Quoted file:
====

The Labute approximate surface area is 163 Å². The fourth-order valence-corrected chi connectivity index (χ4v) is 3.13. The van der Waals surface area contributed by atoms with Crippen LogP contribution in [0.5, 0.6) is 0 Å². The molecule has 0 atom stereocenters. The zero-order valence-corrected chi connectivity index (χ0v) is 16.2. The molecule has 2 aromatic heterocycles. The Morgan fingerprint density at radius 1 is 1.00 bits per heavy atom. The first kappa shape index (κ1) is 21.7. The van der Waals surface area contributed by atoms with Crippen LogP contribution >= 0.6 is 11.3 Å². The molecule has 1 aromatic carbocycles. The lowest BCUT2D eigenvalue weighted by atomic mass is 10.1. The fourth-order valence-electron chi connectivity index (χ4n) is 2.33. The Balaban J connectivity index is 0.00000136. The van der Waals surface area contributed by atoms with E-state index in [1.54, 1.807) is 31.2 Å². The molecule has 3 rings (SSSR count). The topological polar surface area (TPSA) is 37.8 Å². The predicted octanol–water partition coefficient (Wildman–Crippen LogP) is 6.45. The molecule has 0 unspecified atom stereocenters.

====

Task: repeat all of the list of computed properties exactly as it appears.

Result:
The Labute approximate surface area is 163 Å². The fourth-order valence-corrected chi connectivity index (χ4v) is 3.13. The van der Waals surface area contributed by atoms with Crippen LogP contribution in [0.5, 0.6) is 0 Å². The molecule has 0 atom stereocenters. The zero-order valence-corrected chi connectivity index (χ0v) is 16.2. The molecule has 2 aromatic heterocycles. The Morgan fingerprint density at radius 1 is 1.00 bits per heavy atom. The first kappa shape index (κ1) is 21.7. The van der Waals surface area contributed by atoms with Crippen LogP contribution >= 0.6 is 11.3 Å². The molecule has 1 aromatic carbocycles. The lowest BCUT2D eigenvalue weighted by atomic mass is 10.1. The fourth-order valence-electron chi connectivity index (χ4n) is 2.33. The Balaban J connectivity index is 0.00000136. The van der Waals surface area contributed by atoms with E-state index in [1.54, 1.807) is 31.2 Å². The molecule has 3 rings (SSSR count). The topological polar surface area (TPSA) is 37.8 Å². The predicted octanol–water partition coefficient (Wildman–Crippen LogP) is 6.45. The molecule has 0 unspecified atom stereocenters.